Facebook strips 200,000 pages of fake ‘likes’ in latest authenticity drive

Reuters / Beck Diefenbach
Facebook says its “new recognition technologies” allowed it to triple the number of detected and blocked fake ‘likes’ over the last six months, and drive many ‘bad actors’ selling ‘likes’ out of business.

Those blocked ‘likes’ were dealt with “before they ever reached a page,” Facebook site security engineer H. Kerem Cevahir specified in a blog post on Friday.

The social network has, according to him, already removed bogus ‘likes’ from 200,000 pages since March. Page administrators were notified of the fact and advised on how to “gather authentic fans.”

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"New advances in our pattern recognition technologies helped us halt many of the major exchanges that promote fake like activity on Facebook originating from click farms, fake accounts and malware," Cevahir said.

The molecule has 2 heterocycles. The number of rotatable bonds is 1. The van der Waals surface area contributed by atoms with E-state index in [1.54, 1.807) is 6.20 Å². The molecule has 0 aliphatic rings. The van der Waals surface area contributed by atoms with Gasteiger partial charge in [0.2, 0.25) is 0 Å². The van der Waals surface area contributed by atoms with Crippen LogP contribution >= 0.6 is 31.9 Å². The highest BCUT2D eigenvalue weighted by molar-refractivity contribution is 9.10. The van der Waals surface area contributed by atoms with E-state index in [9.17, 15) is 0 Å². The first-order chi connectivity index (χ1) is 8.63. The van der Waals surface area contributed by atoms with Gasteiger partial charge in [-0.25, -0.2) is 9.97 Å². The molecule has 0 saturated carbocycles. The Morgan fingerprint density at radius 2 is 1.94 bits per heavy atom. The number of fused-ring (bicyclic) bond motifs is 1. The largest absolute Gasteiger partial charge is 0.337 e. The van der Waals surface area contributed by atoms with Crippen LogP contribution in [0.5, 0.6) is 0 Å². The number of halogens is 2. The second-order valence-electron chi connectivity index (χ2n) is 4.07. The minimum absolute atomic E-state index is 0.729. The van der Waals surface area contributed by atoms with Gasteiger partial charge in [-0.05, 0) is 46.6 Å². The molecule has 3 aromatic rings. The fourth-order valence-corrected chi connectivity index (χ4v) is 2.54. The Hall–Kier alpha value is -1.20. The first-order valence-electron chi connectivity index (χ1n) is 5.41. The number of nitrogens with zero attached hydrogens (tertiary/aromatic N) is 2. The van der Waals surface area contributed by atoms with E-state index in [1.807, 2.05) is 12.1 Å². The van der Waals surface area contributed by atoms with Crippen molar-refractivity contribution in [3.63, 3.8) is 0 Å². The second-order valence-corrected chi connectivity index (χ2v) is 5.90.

"This work has made it extremely difficult for the people selling fraudulent likes to actually deliver their promised likes to paying customers," he added.

Fake ‘likes’ on the social network always refer to external services that sell so-called ‘like packages’ for a flat fee.

They can be created in three ways, as Facebook security guidelines indicate: first, there are click farms, where individuals are paid to ‘like’ a certain page.

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Second, there are fake accounts that don’t represent real people. Finally, there are self-compromised and compromised accounts: in this case, accounts are infected with malware – with or without users’ consent.

Facebook has said its battle with fake ‘likes’ is going well, and many vendors “that were attempting to sell inauthentic likes to Facebook Page administrators have closed their businesses.”